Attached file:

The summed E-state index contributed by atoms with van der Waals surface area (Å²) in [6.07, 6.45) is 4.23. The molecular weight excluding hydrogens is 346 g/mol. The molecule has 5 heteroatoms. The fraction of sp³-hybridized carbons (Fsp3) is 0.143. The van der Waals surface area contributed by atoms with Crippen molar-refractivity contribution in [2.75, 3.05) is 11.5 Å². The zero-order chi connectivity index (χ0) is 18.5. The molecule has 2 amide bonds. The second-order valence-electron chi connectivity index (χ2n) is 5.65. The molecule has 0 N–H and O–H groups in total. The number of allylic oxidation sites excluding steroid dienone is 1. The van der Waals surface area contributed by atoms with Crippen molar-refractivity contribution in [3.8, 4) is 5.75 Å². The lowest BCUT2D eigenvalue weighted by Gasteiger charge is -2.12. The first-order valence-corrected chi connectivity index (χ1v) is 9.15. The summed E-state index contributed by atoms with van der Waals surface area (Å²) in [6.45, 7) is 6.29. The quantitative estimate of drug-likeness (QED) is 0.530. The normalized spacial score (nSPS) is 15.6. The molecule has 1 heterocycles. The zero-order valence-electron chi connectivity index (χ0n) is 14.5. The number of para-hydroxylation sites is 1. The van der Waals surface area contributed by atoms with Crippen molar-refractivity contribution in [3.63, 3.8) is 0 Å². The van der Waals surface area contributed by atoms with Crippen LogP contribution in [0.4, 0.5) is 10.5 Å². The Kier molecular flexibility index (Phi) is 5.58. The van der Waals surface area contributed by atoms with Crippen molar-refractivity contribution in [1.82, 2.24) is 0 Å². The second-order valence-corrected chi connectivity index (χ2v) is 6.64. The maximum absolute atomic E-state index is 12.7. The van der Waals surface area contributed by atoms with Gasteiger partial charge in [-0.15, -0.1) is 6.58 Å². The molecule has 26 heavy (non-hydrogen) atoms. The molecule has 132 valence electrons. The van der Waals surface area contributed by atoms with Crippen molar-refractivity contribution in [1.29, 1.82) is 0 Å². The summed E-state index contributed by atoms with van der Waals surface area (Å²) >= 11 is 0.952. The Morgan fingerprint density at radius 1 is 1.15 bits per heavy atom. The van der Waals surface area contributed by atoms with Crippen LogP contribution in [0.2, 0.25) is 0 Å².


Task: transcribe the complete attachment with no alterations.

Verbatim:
The summed E-state index contributed by atoms with van der Waals surface area (Å²) in [6.07, 6.45) is 4.23. The molecular weight excluding hydrogens is 346 g/mol. The molecule has 5 heteroatoms. The fraction of sp³-hybridized carbons (Fsp3) is 0.143. The van der Waals surface area contributed by atoms with Crippen molar-refractivity contribution in [2.75, 3.05) is 11.5 Å². The zero-order chi connectivity index (χ0) is 18.5. The molecule has 2 amide bonds. The second-order valence-electron chi connectivity index (χ2n) is 5.65. The molecule has 0 N–H and O–H groups in total. The number of allylic oxidation sites excluding steroid dienone is 1. The van der Waals surface area contributed by atoms with Crippen molar-refractivity contribution in [3.8, 4) is 5.75 Å². The lowest BCUT2D eigenvalue weighted by Gasteiger charge is -2.12. The first-order valence-corrected chi connectivity index (χ1v) is 9.15. The summed E-state index contributed by atoms with van der Waals surface area (Å²) in [6.45, 7) is 6.29. The quantitative estimate of drug-likeness (QED) is 0.530. The normalized spacial score (nSPS) is 15.6. The molecule has 1 heterocycles. The zero-order valence-electron chi connectivity index (χ0n) is 14.5. The number of para-hydroxylation sites is 1. The van der Waals surface area contributed by atoms with Crippen molar-refractivity contribution in [3.63, 3.8) is 0 Å². The van der Waals surface area contributed by atoms with Crippen LogP contribution in [0.4, 0.5) is 10.5 Å². The Kier molecular flexibility index (Phi) is 5.58. The van der Waals surface area contributed by atoms with Crippen molar-refractivity contribution in [1.82, 2.24) is 0 Å². The second-order valence-corrected chi connectivity index (χ2v) is 6.64. The maximum absolute atomic E-state index is 12.7. The van der Waals surface area contributed by atoms with Gasteiger partial charge in [-0.15, -0.1) is 6.58 Å². The molecule has 26 heavy (non-hydrogen) atoms. The molecule has 132 valence electrons. The van der Waals surface area contributed by atoms with Crippen molar-refractivity contribution in [1.29, 1.82) is 0 Å². The summed E-state index contributed by atoms with van der Waals surface area (Å²) >= 11 is 0.952. The Morgan fingerprint density at radius 1 is 1.15 bits per heavy atom. The van der Waals surface area contributed by atoms with Crippen LogP contribution in [0.2, 0.25) is 0 Å².